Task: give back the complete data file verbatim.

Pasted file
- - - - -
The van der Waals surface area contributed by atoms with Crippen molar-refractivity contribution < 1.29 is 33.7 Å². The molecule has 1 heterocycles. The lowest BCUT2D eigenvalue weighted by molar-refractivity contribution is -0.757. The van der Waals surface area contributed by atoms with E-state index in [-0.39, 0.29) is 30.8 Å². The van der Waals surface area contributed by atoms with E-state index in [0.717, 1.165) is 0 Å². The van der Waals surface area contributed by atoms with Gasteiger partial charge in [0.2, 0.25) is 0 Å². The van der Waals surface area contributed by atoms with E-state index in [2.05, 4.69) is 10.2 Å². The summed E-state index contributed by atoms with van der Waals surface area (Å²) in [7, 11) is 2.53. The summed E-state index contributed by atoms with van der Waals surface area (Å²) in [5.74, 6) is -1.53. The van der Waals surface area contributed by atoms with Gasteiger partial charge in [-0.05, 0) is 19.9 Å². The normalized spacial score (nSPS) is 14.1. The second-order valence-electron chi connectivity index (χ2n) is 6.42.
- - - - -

The van der Waals surface area contributed by atoms with Crippen molar-refractivity contribution < 1.29 is 33.7 Å². The molecule has 1 heterocycles. The lowest BCUT2D eigenvalue weighted by molar-refractivity contribution is -0.757. The van der Waals surface area contributed by atoms with E-state index in [-0.39, 0.29) is 30.8 Å². The van der Waals surface area contributed by atoms with E-state index in [0.717, 1.165) is 0 Å². The van der Waals surface area contributed by atoms with Gasteiger partial charge in [0.2, 0.25) is 0 Å². The van der Waals surface area contributed by atoms with E-state index in [2.05, 4.69) is 10.2 Å². The summed E-state index contributed by atoms with van der Waals surface area (Å²) in [7, 11) is 2.53. The summed E-state index contributed by atoms with van der Waals surface area (Å²) in [5.74, 6) is -1.53. The van der Waals surface area contributed by atoms with Gasteiger partial charge in [-0.05, 0) is 19.9 Å². The normalized spacial score (nSPS) is 14.1. The second-order valence-electron chi connectivity index (χ2n) is 6.42.